Pursuit of research and development for Tehran’s nuclear program could be the “key domestic selling point” of any deal for Iranians, explains Mohammad Ali Shabani. [Al-Monitor]

The report of Israel spying on the Iran negotiations has not angered key Democrats and Republicans, although some GOP lawmakers clarified they had not received any Israeli intelligence. [The Daily Beast’s Tim Mak; The Hill’s Martin Matishak and Scott Wong]  The Israeli push to undermine congressional support for a nuclear deal has not made a difference, according to Senate Democrats, and it has made some lawmakers more sympathetic to the administration. [Politico’s Burgess Everett]


The prospect of an Israeli-Palestinian peace deal “seems very dim,” President Obama said during a news conference yesterday, referencing Israeli Prime Minister Benjamin Netanyahu’s pre-election comments on Palestinian statehood. Obama declined to comment on the report that Israel spied on the Iran negotiations. [Washington Post’s Karen DeYoung]  The administration’s mounting criticism of Netanyahu is being viewed by some Israeli analysts as a step too far, inviting new sympathy for the Israeli leader. [New York Times’ Jodi Rudoren]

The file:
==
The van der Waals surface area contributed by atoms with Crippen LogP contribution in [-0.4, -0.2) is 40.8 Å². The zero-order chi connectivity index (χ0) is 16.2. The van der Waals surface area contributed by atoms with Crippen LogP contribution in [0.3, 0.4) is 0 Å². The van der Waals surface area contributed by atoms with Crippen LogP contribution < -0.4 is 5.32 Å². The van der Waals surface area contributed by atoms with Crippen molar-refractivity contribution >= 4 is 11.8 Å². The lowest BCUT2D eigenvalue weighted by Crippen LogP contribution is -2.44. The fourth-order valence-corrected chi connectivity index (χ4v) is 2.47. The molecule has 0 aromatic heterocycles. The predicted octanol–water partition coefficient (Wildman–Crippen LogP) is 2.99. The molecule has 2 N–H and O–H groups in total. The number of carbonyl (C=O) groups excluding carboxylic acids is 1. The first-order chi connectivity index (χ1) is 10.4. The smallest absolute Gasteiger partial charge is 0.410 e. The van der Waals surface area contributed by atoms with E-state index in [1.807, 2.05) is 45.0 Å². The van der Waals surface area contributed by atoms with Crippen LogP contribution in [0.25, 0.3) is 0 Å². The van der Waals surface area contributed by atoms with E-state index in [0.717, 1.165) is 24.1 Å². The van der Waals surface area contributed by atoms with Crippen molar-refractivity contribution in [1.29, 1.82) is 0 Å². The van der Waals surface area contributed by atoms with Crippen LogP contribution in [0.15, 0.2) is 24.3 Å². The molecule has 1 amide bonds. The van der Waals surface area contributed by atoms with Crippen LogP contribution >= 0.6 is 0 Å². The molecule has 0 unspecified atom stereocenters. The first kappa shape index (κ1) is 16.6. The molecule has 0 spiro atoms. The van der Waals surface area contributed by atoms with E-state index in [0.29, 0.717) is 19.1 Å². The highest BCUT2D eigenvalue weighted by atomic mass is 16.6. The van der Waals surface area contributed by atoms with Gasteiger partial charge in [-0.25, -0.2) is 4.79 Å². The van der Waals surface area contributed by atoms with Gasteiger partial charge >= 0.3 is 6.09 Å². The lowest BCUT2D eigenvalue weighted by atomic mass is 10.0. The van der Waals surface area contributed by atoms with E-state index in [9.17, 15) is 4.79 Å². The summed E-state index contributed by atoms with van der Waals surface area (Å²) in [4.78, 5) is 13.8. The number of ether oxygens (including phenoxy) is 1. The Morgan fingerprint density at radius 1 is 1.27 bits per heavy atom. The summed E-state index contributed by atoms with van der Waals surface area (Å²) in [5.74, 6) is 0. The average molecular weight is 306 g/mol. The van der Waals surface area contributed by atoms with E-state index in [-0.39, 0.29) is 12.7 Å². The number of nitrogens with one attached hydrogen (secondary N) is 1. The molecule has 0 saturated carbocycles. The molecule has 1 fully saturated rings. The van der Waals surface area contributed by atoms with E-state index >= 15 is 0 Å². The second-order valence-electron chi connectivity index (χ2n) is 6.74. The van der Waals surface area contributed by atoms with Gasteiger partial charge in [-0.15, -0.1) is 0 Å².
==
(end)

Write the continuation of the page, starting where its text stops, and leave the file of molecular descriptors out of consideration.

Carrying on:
The Wall Street Journal editorial board comments on Obama’s “Israel tantrum,” noting the problems with Chief of Staff Denis McDonough’s speech on Monday that “invoke[d] the lexicon of Palestinian terrorists to describe Israel’s democracy.”


Pentagon prosecutors do not have to identify the intended method of execution of USS Cole bombing suspect, Abd al Rahim al Nashiri, a judge held yesterday. [Miami Herald’s Carol Rosenberg]